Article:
Understanding your patient’s needs helps healthcare leaders guide quality care improvements and hold organizations accountable to their communities. Optimizing each step of the care continuum doesn’t just lead to better patient outcomes. It also helps providers implement more efficient processes, understand priorities, hire needed roles, reduce internal friction, and boost team morale through improved care.
Patient experience and the future of healthcare
In 2020, the pandemic forced healthcare into an accelerated rate of technology adoption. Clinics looked at new ways to streamline their intake process by incorporating virtual check-ins, forms, and appointments. Telehealth visits skyrocketed from 1 to 43 percent of primary care visits.
Technological advances have pleased many digitally native patients who love the convenience of telehealth. But some industry experts and clinicians have expressed concern about opening Pandora’s Box of virtual healthcare.
An over-reliance on technology could further marginalize communities that are already distrustful of healthcare or unaccustomed to digital experiences. On the provider’s side, technological adoption creates new clinic learning curves. A study by Deloitte showed that 85 percent of medical professionals need more training in providing virtual care.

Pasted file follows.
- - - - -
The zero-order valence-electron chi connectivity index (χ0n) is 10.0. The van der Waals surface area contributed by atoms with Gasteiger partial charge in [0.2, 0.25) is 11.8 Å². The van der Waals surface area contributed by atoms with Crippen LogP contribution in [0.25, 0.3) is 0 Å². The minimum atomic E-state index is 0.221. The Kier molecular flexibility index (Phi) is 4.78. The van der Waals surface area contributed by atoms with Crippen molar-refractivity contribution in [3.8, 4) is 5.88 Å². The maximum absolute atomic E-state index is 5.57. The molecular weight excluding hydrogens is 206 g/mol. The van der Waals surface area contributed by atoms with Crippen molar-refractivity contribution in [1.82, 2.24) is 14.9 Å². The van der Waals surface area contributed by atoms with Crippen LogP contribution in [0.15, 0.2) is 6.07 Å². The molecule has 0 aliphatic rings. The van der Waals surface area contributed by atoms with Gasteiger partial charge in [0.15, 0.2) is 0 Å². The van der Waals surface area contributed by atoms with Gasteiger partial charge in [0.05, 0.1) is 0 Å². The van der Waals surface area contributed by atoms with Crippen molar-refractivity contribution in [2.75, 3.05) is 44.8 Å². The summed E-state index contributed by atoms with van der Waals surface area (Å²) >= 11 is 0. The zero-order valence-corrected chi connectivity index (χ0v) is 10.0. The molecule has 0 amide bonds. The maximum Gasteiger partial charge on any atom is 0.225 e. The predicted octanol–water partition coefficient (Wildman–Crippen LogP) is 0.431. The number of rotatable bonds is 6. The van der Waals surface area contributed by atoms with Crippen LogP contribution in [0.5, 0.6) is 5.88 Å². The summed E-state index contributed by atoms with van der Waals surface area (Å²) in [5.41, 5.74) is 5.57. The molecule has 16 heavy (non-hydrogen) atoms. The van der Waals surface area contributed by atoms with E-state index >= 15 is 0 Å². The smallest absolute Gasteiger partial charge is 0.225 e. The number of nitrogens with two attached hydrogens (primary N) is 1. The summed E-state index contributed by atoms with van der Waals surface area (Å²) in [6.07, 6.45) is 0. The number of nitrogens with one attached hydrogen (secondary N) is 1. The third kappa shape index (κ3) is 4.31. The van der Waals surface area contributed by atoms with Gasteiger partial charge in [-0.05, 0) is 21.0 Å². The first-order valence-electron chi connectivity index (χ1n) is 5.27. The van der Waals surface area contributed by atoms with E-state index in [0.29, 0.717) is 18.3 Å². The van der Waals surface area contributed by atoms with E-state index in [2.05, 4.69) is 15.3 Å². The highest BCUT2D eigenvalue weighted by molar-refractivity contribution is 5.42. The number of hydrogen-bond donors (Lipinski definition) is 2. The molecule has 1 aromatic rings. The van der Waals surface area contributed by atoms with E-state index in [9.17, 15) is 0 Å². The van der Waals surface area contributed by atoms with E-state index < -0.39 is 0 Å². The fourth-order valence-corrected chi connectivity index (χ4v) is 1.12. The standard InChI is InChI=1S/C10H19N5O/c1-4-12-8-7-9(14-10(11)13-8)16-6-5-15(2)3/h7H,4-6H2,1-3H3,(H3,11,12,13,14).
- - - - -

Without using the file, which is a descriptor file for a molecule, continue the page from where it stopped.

Technology and optimizing patient-centric experiences
Just because people like convenience, it doesn’t mean they’re willing to sacrifice interpersonal care. A study by Abbott found that 72 percent of patients wanted more personalized care. Clinicians, for their part, want to provide that care. For most of them, the interpersonal element is why they pursued medicine in the first place. The question is: How can they reap the benefits of new technology while preserving the human core of patient care? There’s no simple answer, but a good rule of thumb is to select technology that improves the interpersonal dimension of patient experience rather than seeking to replace it.